# 08 May 2020 | Leetcode May: Catch up! (1 through 8) Plus Cards

I had a day filled with coding. I did eight leetcoding challenges for the May challenge (which I didn’t know existed until today), and started on the binary search card. Every single one of these is ranked Easy.

This is pretty basic stuff. I chose the recursive solution for binary search over the iterative solution.

As for the challenges, they’re all pretty easy and self-explanatory. One I thought was really interesting was the “bit shifting” problem.

This one I thought was really interesting because it says you can’t brute force it, but it let me brute force it. This is why I decided to do the Binary Search card. Apparently, the challenge is supposed to fail you for brute forcing, and only approve binary searches - but I’m guessing Go is fast enough to where it couldn’t detect that I just brute forced it :)

## Jewels and Stones

This is a classic. I’ve probably solved this 3 or 4 times before. Probably the easiest programming challenge known to man.

## Ransom Note

There’s a bit of a gotcha if you don’t use built-ins (which I tried not to, IE “contains” method), but this is still a 5 minute problem tops.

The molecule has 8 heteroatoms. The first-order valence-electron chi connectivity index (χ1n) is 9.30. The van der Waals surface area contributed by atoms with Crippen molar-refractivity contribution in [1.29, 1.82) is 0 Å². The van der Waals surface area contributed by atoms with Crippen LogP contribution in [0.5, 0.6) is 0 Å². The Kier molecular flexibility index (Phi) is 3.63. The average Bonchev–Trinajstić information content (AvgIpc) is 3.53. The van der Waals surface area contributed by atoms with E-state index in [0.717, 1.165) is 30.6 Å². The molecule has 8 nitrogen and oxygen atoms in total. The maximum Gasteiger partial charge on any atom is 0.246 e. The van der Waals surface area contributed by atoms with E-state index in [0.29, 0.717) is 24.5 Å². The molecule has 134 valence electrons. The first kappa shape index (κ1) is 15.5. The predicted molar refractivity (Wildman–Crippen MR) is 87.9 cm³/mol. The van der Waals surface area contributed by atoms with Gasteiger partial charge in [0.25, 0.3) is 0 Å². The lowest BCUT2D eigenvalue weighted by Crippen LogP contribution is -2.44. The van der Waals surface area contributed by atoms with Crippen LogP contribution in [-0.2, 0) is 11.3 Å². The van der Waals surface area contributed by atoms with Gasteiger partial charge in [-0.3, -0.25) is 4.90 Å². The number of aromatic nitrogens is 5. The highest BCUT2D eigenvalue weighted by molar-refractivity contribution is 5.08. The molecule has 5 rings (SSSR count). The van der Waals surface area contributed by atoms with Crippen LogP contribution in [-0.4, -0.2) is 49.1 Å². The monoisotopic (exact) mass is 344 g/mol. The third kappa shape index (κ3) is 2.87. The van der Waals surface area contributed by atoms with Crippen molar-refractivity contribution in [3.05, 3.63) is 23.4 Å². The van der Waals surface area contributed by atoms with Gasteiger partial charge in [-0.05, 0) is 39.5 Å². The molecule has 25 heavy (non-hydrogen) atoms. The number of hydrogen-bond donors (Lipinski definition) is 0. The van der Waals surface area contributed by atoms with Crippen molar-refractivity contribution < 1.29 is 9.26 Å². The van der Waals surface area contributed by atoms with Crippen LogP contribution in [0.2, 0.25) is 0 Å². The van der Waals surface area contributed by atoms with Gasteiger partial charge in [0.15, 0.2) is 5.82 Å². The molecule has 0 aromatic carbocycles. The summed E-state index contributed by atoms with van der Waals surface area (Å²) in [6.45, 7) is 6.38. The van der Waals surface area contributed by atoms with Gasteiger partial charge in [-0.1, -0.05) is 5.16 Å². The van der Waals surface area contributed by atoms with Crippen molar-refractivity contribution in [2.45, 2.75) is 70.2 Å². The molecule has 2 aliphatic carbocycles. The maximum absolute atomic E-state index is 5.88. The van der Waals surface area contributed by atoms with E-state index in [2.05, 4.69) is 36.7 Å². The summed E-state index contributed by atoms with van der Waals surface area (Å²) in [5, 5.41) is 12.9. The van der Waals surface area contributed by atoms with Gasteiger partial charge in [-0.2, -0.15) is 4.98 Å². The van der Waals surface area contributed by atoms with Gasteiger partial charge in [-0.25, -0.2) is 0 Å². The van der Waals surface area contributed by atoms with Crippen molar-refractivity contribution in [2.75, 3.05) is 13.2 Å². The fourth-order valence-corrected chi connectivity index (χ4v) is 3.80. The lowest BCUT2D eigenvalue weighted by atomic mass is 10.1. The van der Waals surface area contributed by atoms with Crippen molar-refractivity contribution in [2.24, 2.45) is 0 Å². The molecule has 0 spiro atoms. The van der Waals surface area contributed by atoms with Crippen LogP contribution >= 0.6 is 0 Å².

## Number Complement

From all the binary work I’ve done in college, I would have figured this would be simple. You’re just shifting the bits, how hard could it be? Well, it’s not extremely challenging, but it took some research into the bits package. Note: This can also be done without the bits package, but it’s not as clean.

## First Unique Character in a String

Again, not a hard problem so I decided to operate entirely on bytes and not use any built-ins. Turned out to be an extremely performant solution, faster than 90% of other submissions.

## Majority Element

Another straightforward problem. The intuitive solution uses a map and is O(n).

## Check if it is a Straight Line

I absolutely lost it during this problem. This really should not be difficult, but Go refused to provide a float from integer division unless I casted literally every single element into a float64. I find this is one of the things that irritates me about using Go as compared to Java. I could really write an entire blog post at this point about things in Go that I’ve found that infuriate me. Among this would be lack of generics and the interface implementation.